BPAS clients interesting in taking part can learn more here.
Family planning during the 2020 COVID-19 pandemic survey
The CRRC team and the University of Illinois at Chicago (UIC) are collaborating on this survey to assess how the COVID-19 pandemic is impacting people’s choices surrounding fertility-related intentions, abortion, and pregnancy choices. Knowledge gained from the study may shed light on how pandemics impact pregnancy choices, allowing us to better prepare and meet the needs of people in similar situations in the future.
After Choice: FASD and 'the managed woman' (Collaborative Project)
This project takes policies, guidance and healthcare practices about Fetal Alcohol Spectrum Disorder (FASD) as its focus. It builds on previous research considering the ascendence of claims about the salience of the ‘precautionary principle’ for providing advice to women about alcohol and pregnancy. The full paper can be read here or a short briefing is available here.
This project is a collaboration between Professor Ellie Lee (University of Kent) and CRRC’s Rachel Arkell. For more information please see the project webpage.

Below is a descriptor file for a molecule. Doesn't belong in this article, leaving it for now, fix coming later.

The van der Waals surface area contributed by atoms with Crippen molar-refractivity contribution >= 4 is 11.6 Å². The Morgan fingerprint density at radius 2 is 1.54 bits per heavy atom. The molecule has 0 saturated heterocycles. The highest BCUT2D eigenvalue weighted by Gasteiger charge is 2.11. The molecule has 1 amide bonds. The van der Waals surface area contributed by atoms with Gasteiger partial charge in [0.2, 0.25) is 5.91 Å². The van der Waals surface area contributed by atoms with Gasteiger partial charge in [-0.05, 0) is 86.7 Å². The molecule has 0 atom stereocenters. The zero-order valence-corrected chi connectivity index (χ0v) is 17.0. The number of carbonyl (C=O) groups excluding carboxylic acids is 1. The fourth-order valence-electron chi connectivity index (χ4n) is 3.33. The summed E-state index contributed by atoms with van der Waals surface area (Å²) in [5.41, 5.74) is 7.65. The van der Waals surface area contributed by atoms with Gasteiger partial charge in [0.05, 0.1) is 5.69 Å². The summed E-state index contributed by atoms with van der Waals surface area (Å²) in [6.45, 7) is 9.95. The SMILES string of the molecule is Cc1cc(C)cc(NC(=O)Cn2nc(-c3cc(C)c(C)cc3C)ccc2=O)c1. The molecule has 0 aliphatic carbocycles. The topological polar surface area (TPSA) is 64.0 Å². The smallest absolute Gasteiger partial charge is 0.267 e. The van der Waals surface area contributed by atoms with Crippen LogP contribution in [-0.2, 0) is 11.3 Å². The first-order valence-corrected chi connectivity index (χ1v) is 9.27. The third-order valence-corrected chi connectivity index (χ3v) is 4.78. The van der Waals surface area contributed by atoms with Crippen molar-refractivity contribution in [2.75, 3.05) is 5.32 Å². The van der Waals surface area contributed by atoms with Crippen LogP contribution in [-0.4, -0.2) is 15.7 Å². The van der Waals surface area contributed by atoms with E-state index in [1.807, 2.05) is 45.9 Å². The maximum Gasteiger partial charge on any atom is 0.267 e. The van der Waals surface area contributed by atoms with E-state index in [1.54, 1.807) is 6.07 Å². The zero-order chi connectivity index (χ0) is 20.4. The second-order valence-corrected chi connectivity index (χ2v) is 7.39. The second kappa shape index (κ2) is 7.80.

Rachel Arkell features on an episode of the 'She Negotiates' podcast and the background and context of this project with host Victoria Pynchon. Listen to the podcast below:
The CRRC has further formed the ‘Alcohol and Pregnancy Research Network’ which welcomes academics and policy makers working in this area. Contact us for more information or to join the network.
Communicating the risk of taking medicines to (potentially) pregnant women post-Montgomery: A socio-legal exploration
We are collaborative partners with the University of Kent on the SeNSS PhD project: Communicating the risk of taking medicines to (potentially) pregnant women post-Montgomery: a socio-legal exploration which is being undertaken by Rachel Arkell.
We are working with researchers at the London School of Hygiene and Tropical Medicine on the SACHA study.
The objectives of this project are to:
- collate, synthesise and summarise recent evidence for innovative models of abortion care with the potential to enhance access, quality of experience and cost-effectiveness
- explore the potential for beneficial and harmful consequences of current trends in abortion provision and identify implementation strategies to harness positive outcomes of current developments and mitigate adverse outcomes
- assess the potential of General Practitioners (GPs) and non-clinician providers in abortion provision, their education and training needs and their views on innovations in care
- elicit women’s views on current experiences of abortion and on preferences for abortion techniques, models of care and sources of support
- consult decision-makers on the range of innovative abortion practices and procedures and on the potential feasibility, acceptability and sustainability of their adoption in UK health services and systems.